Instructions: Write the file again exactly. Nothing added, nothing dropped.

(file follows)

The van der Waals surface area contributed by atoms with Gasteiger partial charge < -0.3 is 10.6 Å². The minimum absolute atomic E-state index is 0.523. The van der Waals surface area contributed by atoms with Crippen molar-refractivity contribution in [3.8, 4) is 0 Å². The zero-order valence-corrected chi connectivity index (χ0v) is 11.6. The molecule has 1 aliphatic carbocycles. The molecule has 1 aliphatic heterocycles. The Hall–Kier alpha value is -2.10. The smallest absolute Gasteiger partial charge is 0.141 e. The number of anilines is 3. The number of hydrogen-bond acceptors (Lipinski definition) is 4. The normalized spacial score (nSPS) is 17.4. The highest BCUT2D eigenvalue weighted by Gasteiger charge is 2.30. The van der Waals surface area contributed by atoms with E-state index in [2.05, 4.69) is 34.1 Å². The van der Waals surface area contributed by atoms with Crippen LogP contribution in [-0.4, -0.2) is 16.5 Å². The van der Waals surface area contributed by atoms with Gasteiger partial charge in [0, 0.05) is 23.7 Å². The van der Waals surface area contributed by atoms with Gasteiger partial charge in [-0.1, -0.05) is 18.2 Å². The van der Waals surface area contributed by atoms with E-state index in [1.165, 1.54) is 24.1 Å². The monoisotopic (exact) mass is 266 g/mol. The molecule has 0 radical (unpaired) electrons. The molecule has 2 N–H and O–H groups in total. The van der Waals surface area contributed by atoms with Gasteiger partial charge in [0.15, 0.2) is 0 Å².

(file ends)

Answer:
The van der Waals surface area contributed by atoms with Gasteiger partial charge < -0.3 is 10.6 Å². The minimum absolute atomic E-state index is 0.523. The van der Waals surface area contributed by atoms with Crippen molar-refractivity contribution in [3.8, 4) is 0 Å². The zero-order valence-corrected chi connectivity index (χ0v) is 11.6. The molecule has 1 aliphatic carbocycles. The molecule has 1 aliphatic heterocycles. The Hall–Kier alpha value is -2.10. The smallest absolute Gasteiger partial charge is 0.141 e. The number of anilines is 3. The number of hydrogen-bond acceptors (Lipinski definition) is 4. The normalized spacial score (nSPS) is 17.4. The highest BCUT2D eigenvalue weighted by Gasteiger charge is 2.30. The van der Waals surface area contributed by atoms with E-state index in [2.05, 4.69) is 34.1 Å². The van der Waals surface area contributed by atoms with Crippen LogP contribution in [-0.4, -0.2) is 16.5 Å². The van der Waals surface area contributed by atoms with Gasteiger partial charge in [0, 0.05) is 23.7 Å². The van der Waals surface area contributed by atoms with Gasteiger partial charge in [-0.1, -0.05) is 18.2 Å². The van der Waals surface area contributed by atoms with E-state index in [1.165, 1.54) is 24.1 Å². The monoisotopic (exact) mass is 266 g/mol. The molecule has 0 radical (unpaired) electrons. The molecule has 2 N–H and O–H groups in total. The van der Waals surface area contributed by atoms with Gasteiger partial charge in [0.15, 0.2) is 0 Å².